The office cake is one of the reasons we all trudged back into offices, right? Sure, being in the office means we are further away from our fridges, comfiest blankets and lounges and closer to our office enemies and shonky office airconditioning but there is cake.
All sorts of cake! Chocolate, sponge, vanilla, red velvet. If you are lucky the frosting is creamy and the cake is moist. If you are unlucky, your co-worker is allergic to gluten, and the cake will taste like a stale loaf of bread.
I’d personally never dream of eating cake at home on a random Wednesday, but if it is Debra from accounts’ birthday and there’s cake in the office at 11am, pass me a fork.
It has always felt harmless and one of the few joys left in corporate life, but now the chair of Britain’s Food Standards Agency has gone and compared it to passive smoking.
Excuse me, ma’am? SBS reported that Professor Susan Jebb said: “If nobody brought in cakes into the office, I would not eat cakes in the day, but because people do bring cakes in, I eat them. Now, OK, I have made a choice, but people were making a choice to go into a smoky pub.”
Did you have to do that? I understand what she is saying. Cake in the office is a temptation we’d all usually avoid if it wasn’t put in front of us. Who can say no to a piece of friendly-looking sponge cake?
I get that the goal for all of us humans should be to eat less sugar and fats and do more cross-fit or whatever workout the coaches of The Biggest Losers screamed for the contestants to do.
However, I will have to draw the line at vetoing cake. Yes, cake has calories but it also brings people together.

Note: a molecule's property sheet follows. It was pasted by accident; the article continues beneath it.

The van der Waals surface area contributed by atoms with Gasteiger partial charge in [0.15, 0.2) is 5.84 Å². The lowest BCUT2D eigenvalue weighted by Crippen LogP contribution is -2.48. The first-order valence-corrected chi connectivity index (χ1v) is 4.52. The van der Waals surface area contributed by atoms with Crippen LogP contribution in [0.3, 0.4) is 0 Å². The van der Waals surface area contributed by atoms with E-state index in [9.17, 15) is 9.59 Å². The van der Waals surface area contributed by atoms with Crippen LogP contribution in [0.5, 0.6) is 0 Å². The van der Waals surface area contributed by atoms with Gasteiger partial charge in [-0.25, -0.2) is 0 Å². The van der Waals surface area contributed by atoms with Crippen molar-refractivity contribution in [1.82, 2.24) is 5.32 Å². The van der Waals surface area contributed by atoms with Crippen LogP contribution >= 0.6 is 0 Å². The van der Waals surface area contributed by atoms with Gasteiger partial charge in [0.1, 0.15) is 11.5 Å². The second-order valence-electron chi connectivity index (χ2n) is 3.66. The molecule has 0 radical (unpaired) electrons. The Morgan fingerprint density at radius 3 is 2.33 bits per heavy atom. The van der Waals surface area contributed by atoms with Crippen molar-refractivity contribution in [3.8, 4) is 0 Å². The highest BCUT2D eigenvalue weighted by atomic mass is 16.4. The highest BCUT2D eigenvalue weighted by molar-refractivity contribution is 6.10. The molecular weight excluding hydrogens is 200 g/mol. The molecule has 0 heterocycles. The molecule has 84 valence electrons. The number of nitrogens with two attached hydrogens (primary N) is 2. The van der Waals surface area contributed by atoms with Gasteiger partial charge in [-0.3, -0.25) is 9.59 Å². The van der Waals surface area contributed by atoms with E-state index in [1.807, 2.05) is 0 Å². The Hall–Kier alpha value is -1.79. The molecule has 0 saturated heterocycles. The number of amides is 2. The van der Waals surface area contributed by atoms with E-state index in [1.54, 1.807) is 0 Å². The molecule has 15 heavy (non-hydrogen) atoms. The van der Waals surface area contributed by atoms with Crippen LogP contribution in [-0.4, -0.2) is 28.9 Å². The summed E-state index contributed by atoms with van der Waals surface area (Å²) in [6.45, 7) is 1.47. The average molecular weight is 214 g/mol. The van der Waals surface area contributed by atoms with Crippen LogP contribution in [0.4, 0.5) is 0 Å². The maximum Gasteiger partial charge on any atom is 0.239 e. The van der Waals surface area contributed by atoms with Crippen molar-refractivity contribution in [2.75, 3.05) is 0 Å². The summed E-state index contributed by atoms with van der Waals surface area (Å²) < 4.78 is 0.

The way offices tend to work is we all sit at our little desks, with our heads in our computers and barely speak to each other.
Particularly when you start a new job, it can feel overwhelmingly lonely and then a hero comes along, and that hero is a baked good and a woman saying, “Anna from HR is turning 30, I mean 21!” And everyone pretends to laugh.
Cake is what gets people out of their office chairs and into their party chat mode. You talk, you laugh, and yes, sometimes you gossip.
I’ve met some of my office soulmates over a piece of cake and even formed important work connections.
There’s also something about seeing your boss brush crumbs off their shirt that makes them seem more relatable and might give you the courage you need to ask for a raise.
According to the Australian Institute of Health and Welfare, most Australians experience loneliness in their lifetime. 1 in 3 Australians reported feeling lonely at some point between 2001 and 2009.
Basically, it isn’t far-fetched to say that people need ways to forge connections with others, and yes, it might even be worth the sugar hit.
I’d like to see the end of plenty of office trends! Why is someone’s month-old food always rotting in the fridge in a Tupperware container? Why is the airconditioning either too hot or too cold? But cake! No, I’m taking a Marie Antoinette approach. Let them eat cake!